In addition to the adverse effects that can be expected with prescription opioids, over-the-counter painkillers may also react negatively with Prozac. Both drugs may target the same protein receptors in the brain. Over-the-counter painkillers can block the effectiveness of antidepressants, like Prozac. However, the exact mechanism of action is unknown. Most scientists theorize that painkiller pills may disrupt selective serotonin reuptake inhibitors (SSRIs).

The reaction between the two drugs is not just theory. It’s been tested time and time again. Scientists have noticed that patients who take acetaminophen or other over-the-counter painkillers are less likely to experience relief from Prozac. They will still struggle with depression. In fact, their progress may be equivalent to a person who is not being medicated with Prozac.

While the results are known, no one knows exactly just how large of a dose of painkiller will interfere with Prozac. Some patients may find that even a small dose of painkillers can render Prozac useless. If a patient is not responding to Prozac, the doctor will want to figure out there was a concurrent use of pain pills.

Prozac and Benzodiazepines

#6 Prozac and Benzodiazepines

Benzodiazepines are also common medication used in America. Both are often used to treat anxiety. While they may both be effective, combining the two may not always yield positive results. Different benzodiazepines can cause various unwanted side effects.

For example, Xanax is often used to treat anxiety. When paired with Prozac, the two drugs will play off of one another, and cause excessive drowsiness. This may prevent some patients from being able to run daily errands. Both drugs may also increase the concentration of each drug in the bloodstream. It may also cause the drugs to stay for a longer amount of time in the body.

While patients shouldn’t decide to mix the two drugs together at a whim, some doctors may choose to combine the two when treating anxiety. It’s important to note that the mixing of both drugs is only safe when done under medical supervision.

Some studies have shown that combination therapy may be more effective than just taking one drug at a time. It’s particularly effective among patients with comorbid anxiety and depression.

Prozac and Stimulants

#7 Prozac and Stimulants Used to Treat ADHD

Among all the drugs that don’t mix well with Prozac, stimulants prescribed for ADHD is one of the biggest ones to remember. Amphetamines, like Adderall, interfere with the chemical pathway of Prozac and vice versa. Most importantly, however, is that Prozac will significantly block the metabolic pathway of amphetamines. This means that it becomes a lot easier for patients to overdose on amphetamines.

Many patients take Adderall to deal with their inability to focus, and may accidentally mix the two drugs together, if they also struggle with anxiety or depression. When Prozac is mixed with Adderall, patients can also expect certain side effects like:

  • Anxiety
  • Jitteriness
  • Nervousness
  • Restlessness
  • Racing thoughts

Combining these two drugs can also increase one’s risk of developing serotonin syndrome. This syndrome comes with some nasty side effects, and can even result in coma or death. This syndrome is a common side effect of mixing Prozac with any other type of drug.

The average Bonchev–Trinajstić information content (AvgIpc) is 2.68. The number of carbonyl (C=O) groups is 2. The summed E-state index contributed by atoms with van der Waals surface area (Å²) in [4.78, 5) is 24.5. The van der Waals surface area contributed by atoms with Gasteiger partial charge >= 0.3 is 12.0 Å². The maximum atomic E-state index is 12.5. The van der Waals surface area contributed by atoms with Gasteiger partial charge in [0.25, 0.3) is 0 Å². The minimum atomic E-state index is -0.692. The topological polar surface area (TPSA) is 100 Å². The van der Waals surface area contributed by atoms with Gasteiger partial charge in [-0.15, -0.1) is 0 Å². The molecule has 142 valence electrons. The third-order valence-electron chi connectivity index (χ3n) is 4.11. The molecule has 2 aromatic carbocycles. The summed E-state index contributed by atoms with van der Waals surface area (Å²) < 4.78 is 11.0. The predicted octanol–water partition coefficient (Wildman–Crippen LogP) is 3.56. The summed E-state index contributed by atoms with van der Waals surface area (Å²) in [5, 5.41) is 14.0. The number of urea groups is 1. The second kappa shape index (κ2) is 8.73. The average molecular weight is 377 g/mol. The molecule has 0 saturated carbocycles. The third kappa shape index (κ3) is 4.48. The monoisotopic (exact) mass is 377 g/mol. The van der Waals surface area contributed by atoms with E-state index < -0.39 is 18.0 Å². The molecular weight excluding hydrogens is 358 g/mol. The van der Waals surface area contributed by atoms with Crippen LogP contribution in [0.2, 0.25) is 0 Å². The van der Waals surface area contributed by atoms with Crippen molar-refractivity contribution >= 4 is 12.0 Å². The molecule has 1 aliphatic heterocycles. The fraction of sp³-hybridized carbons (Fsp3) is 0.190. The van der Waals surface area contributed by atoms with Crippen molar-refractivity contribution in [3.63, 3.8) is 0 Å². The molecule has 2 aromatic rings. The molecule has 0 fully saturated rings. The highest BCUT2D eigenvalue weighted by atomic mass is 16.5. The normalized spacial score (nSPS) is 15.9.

Mixing the two drugs can also cause patients to become angry and irrational. They may be unable to sleep and eat, and may also become destructive. Their entire personality and behavior may change drastically. In most cases, close family members and friends should notice the behavioral changes almost immediately.

#8 Prozac and Methamphetamines

Methamphetamine use has been climbing at alarming rates. In 2013, more than 500,000 million people admitted to using and abusing this drug. Unfortunately, the numbers have only continued to rise over the years.

Much like with many other drugs, it’s not wise to mix Prozac and methamphetamines together. The two react negatively off of one another, and can cause an array of unwanted side effects. In particular, it can also result in the development of serotonin syndrome, which can be quite deadly.

It’s definitely not worth mixing the two. Those who do may have a difficult time recovering, and may also sustain permanent bodily damages to the brain and to the nerves. The extent of the damage will depend on the dose taken, one’s biological makeup, among many other factors.

Use Prozac As Prescribed

Simply put, Prozac is not a drug that should be mixed with any other medications or substances. It reacts poorly with almost every other chemical compound. In fact, Drugs.com lists 1833 brand and generic drug names that are known to have major interactions with Prozac.

If you are prescribed Prozac by a doctor, make sure that you take the medication as prescribed. Don’t mix multiple substances together. If you do, it may result in some dire consequences. You should also speak with your doctor to fully understand the consequences of mixing certain substances together with Prozac.

With that said, if you’re addicted to other drugs or Prozac, it’s time to take action now. Contact us for more information on the various types of polydrug use addiction programs we offer. We’d be more than happy to walk you through each step, so you know what to expect on your road to recovery.